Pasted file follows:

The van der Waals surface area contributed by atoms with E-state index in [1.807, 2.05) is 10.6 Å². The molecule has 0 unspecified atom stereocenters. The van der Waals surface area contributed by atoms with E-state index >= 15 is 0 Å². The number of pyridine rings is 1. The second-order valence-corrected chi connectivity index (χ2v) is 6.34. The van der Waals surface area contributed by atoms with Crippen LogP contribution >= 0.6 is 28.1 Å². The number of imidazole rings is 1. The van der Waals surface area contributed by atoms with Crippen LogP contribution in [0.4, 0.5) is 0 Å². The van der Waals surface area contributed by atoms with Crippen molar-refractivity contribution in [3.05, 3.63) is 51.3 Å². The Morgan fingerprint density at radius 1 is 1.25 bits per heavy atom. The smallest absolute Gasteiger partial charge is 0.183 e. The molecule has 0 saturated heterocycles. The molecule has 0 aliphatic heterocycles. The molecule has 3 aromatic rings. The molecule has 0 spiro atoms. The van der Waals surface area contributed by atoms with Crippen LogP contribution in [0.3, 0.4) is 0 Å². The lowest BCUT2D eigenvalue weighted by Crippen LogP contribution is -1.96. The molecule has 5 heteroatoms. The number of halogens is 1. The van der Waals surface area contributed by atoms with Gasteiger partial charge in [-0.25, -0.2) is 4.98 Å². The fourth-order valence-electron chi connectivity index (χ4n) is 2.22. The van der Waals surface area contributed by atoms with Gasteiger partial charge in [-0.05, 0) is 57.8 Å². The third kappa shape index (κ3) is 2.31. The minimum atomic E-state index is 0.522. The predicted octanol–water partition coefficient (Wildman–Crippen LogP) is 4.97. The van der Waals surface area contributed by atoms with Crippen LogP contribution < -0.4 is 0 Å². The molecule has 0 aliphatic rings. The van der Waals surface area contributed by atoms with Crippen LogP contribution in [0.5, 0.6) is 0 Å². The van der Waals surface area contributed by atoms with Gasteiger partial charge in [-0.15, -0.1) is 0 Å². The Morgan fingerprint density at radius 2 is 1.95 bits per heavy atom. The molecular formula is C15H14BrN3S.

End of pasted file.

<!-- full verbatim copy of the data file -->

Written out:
The van der Waals surface area contributed by atoms with E-state index in [1.807, 2.05) is 10.6 Å². The molecule has 0 unspecified atom stereocenters. The van der Waals surface area contributed by atoms with E-state index >= 15 is 0 Å². The number of pyridine rings is 1. The second-order valence-corrected chi connectivity index (χ2v) is 6.34. The van der Waals surface area contributed by atoms with Crippen LogP contribution >= 0.6 is 28.1 Å². The number of imidazole rings is 1. The van der Waals surface area contributed by atoms with Crippen LogP contribution in [0.4, 0.5) is 0 Å². The van der Waals surface area contributed by atoms with Crippen molar-refractivity contribution in [3.05, 3.63) is 51.3 Å². The Morgan fingerprint density at radius 1 is 1.25 bits per heavy atom. The smallest absolute Gasteiger partial charge is 0.183 e. The molecule has 0 saturated heterocycles. The molecule has 0 aliphatic heterocycles. The molecule has 3 aromatic rings. The molecule has 0 spiro atoms. The van der Waals surface area contributed by atoms with Crippen LogP contribution in [0.3, 0.4) is 0 Å². The lowest BCUT2D eigenvalue weighted by Crippen LogP contribution is -1.96. The molecule has 5 heteroatoms. The number of halogens is 1. The van der Waals surface area contributed by atoms with Gasteiger partial charge in [-0.25, -0.2) is 4.98 Å². The fourth-order valence-electron chi connectivity index (χ4n) is 2.22. The van der Waals surface area contributed by atoms with Gasteiger partial charge in [-0.05, 0) is 57.8 Å². The third kappa shape index (κ3) is 2.31. The minimum atomic E-state index is 0.522. The predicted octanol–water partition coefficient (Wildman–Crippen LogP) is 4.97. The van der Waals surface area contributed by atoms with Crippen LogP contribution < -0.4 is 0 Å². The molecule has 0 aliphatic rings. The van der Waals surface area contributed by atoms with Crippen LogP contribution in [0.5, 0.6) is 0 Å². The van der Waals surface area contributed by atoms with Gasteiger partial charge in [-0.15, -0.1) is 0 Å². The Morgan fingerprint density at radius 2 is 1.95 bits per heavy atom. The molecular formula is C15H14BrN3S.